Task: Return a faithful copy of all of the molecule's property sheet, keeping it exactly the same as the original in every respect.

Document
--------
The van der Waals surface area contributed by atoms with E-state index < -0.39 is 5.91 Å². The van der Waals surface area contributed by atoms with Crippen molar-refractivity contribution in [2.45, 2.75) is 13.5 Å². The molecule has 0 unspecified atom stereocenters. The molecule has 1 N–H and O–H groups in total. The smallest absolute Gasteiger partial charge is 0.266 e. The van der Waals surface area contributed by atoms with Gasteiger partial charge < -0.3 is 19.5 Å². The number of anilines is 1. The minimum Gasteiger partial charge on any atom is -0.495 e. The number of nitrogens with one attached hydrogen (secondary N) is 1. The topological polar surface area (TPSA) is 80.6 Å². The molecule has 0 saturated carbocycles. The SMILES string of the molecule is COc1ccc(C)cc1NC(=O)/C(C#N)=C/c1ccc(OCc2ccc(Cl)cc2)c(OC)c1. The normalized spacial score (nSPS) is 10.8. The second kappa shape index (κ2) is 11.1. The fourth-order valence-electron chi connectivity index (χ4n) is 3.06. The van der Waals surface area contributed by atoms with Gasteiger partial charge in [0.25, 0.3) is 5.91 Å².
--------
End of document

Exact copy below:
The van der Waals surface area contributed by atoms with E-state index < -0.39 is 5.91 Å². The van der Waals surface area contributed by atoms with Crippen molar-refractivity contribution in [2.45, 2.75) is 13.5 Å². The molecule has 0 unspecified atom stereocenters. The molecule has 1 N–H and O–H groups in total. The smallest absolute Gasteiger partial charge is 0.266 e. The van der Waals surface area contributed by atoms with Gasteiger partial charge < -0.3 is 19.5 Å². The number of anilines is 1. The minimum Gasteiger partial charge on any atom is -0.495 e. The number of nitrogens with one attached hydrogen (secondary N) is 1. The topological polar surface area (TPSA) is 80.6 Å². The molecule has 0 saturated carbocycles. The SMILES string of the molecule is COc1ccc(C)cc1NC(=O)/C(C#N)=C/c1ccc(OCc2ccc(Cl)cc2)c(OC)c1. The normalized spacial score (nSPS) is 10.8. The second kappa shape index (κ2) is 11.1. The fourth-order valence-electron chi connectivity index (χ4n) is 3.06. The van der Waals surface area contributed by atoms with Gasteiger partial charge in [0.25, 0.3) is 5.91 Å².